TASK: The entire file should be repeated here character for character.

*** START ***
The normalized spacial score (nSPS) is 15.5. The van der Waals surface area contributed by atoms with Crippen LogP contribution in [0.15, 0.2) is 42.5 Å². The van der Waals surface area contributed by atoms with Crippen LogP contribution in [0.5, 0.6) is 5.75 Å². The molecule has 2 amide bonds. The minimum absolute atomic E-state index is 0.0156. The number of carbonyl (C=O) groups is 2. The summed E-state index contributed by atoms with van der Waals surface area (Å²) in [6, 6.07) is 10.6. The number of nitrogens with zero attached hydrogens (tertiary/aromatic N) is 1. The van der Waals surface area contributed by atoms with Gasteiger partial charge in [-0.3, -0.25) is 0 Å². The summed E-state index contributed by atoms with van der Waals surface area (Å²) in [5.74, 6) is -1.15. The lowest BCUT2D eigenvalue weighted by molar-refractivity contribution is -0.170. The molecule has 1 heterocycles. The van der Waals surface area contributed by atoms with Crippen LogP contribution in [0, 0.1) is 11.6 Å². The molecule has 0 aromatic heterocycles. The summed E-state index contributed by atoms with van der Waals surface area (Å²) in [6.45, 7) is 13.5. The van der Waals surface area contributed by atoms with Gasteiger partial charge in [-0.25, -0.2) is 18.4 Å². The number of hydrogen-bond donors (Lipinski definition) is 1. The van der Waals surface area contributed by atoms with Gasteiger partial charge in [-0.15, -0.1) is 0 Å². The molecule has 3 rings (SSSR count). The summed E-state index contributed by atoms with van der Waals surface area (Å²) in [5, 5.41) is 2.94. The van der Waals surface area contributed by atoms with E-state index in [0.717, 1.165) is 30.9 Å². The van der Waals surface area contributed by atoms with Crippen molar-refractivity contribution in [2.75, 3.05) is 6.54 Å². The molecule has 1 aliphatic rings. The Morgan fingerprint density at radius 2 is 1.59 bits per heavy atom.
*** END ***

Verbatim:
The normalized spacial score (nSPS) is 15.5. The van der Waals surface area contributed by atoms with Crippen LogP contribution in [0.15, 0.2) is 42.5 Å². The van der Waals surface area contributed by atoms with Crippen LogP contribution in [0.5, 0.6) is 5.75 Å². The molecule has 2 amide bonds. The minimum absolute atomic E-state index is 0.0156. The number of carbonyl (C=O) groups is 2. The summed E-state index contributed by atoms with van der Waals surface area (Å²) in [6, 6.07) is 10.6. The number of nitrogens with zero attached hydrogens (tertiary/aromatic N) is 1. The van der Waals surface area contributed by atoms with Gasteiger partial charge in [-0.3, -0.25) is 0 Å². The summed E-state index contributed by atoms with van der Waals surface area (Å²) in [5.74, 6) is -1.15. The lowest BCUT2D eigenvalue weighted by molar-refractivity contribution is -0.170. The molecule has 1 heterocycles. The van der Waals surface area contributed by atoms with Crippen LogP contribution in [0, 0.1) is 11.6 Å². The molecule has 0 aromatic heterocycles. The summed E-state index contributed by atoms with van der Waals surface area (Å²) in [6.45, 7) is 13.5. The van der Waals surface area contributed by atoms with Gasteiger partial charge in [-0.25, -0.2) is 18.4 Å². The number of hydrogen-bond donors (Lipinski definition) is 1. The van der Waals surface area contributed by atoms with Gasteiger partial charge in [-0.15, -0.1) is 0 Å². The molecule has 3 rings (SSSR count). The summed E-state index contributed by atoms with van der Waals surface area (Å²) in [5, 5.41) is 2.94. The van der Waals surface area contributed by atoms with E-state index in [0.717, 1.165) is 30.9 Å². The van der Waals surface area contributed by atoms with Crippen molar-refractivity contribution in [2.75, 3.05) is 6.54 Å². The molecule has 1 aliphatic rings. The Morgan fingerprint density at radius 2 is 1.59 bits per heavy atom.